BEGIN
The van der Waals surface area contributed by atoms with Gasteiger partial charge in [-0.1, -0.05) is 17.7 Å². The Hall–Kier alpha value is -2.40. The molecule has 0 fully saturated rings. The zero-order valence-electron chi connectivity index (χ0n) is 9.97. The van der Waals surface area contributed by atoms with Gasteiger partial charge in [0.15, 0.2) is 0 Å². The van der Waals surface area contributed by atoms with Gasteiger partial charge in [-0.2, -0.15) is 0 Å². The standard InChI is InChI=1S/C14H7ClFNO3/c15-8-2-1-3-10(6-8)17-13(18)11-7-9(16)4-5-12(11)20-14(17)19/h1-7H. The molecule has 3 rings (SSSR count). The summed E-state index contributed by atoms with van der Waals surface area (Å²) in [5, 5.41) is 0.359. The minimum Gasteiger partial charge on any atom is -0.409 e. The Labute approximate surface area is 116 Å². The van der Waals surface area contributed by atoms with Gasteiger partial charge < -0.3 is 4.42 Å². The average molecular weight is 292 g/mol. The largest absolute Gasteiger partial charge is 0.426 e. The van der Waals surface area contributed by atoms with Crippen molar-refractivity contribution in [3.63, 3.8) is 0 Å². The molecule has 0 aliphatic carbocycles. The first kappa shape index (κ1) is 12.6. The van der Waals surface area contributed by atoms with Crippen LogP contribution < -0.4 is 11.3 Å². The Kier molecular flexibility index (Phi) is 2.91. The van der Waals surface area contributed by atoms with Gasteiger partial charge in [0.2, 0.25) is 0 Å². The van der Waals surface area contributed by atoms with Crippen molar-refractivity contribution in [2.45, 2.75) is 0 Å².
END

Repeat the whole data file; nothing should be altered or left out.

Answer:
The van der Waals surface area contributed by atoms with Gasteiger partial charge in [-0.1, -0.05) is 17.7 Å². The Hall–Kier alpha value is -2.40. The molecule has 0 fully saturated rings. The zero-order valence-electron chi connectivity index (χ0n) is 9.97. The van der Waals surface area contributed by atoms with Gasteiger partial charge in [0.15, 0.2) is 0 Å². The van der Waals surface area contributed by atoms with Gasteiger partial charge in [-0.2, -0.15) is 0 Å². The standard InChI is InChI=1S/C14H7ClFNO3/c15-8-2-1-3-10(6-8)17-13(18)11-7-9(16)4-5-12(11)20-14(17)19/h1-7H. The molecule has 3 rings (SSSR count). The summed E-state index contributed by atoms with van der Waals surface area (Å²) in [5, 5.41) is 0.359. The minimum Gasteiger partial charge on any atom is -0.409 e. The Labute approximate surface area is 116 Å². The van der Waals surface area contributed by atoms with Gasteiger partial charge < -0.3 is 4.42 Å². The average molecular weight is 292 g/mol. The largest absolute Gasteiger partial charge is 0.426 e. The van der Waals surface area contributed by atoms with Crippen molar-refractivity contribution in [3.63, 3.8) is 0 Å². The molecule has 0 aliphatic carbocycles. The first kappa shape index (κ1) is 12.6. The van der Waals surface area contributed by atoms with Crippen LogP contribution < -0.4 is 11.3 Å². The Kier molecular flexibility index (Phi) is 2.91. The van der Waals surface area contributed by atoms with Gasteiger partial charge in [0.2, 0.25) is 0 Å². The van der Waals surface area contributed by atoms with Crippen molar-refractivity contribution in [2.45, 2.75) is 0 Å².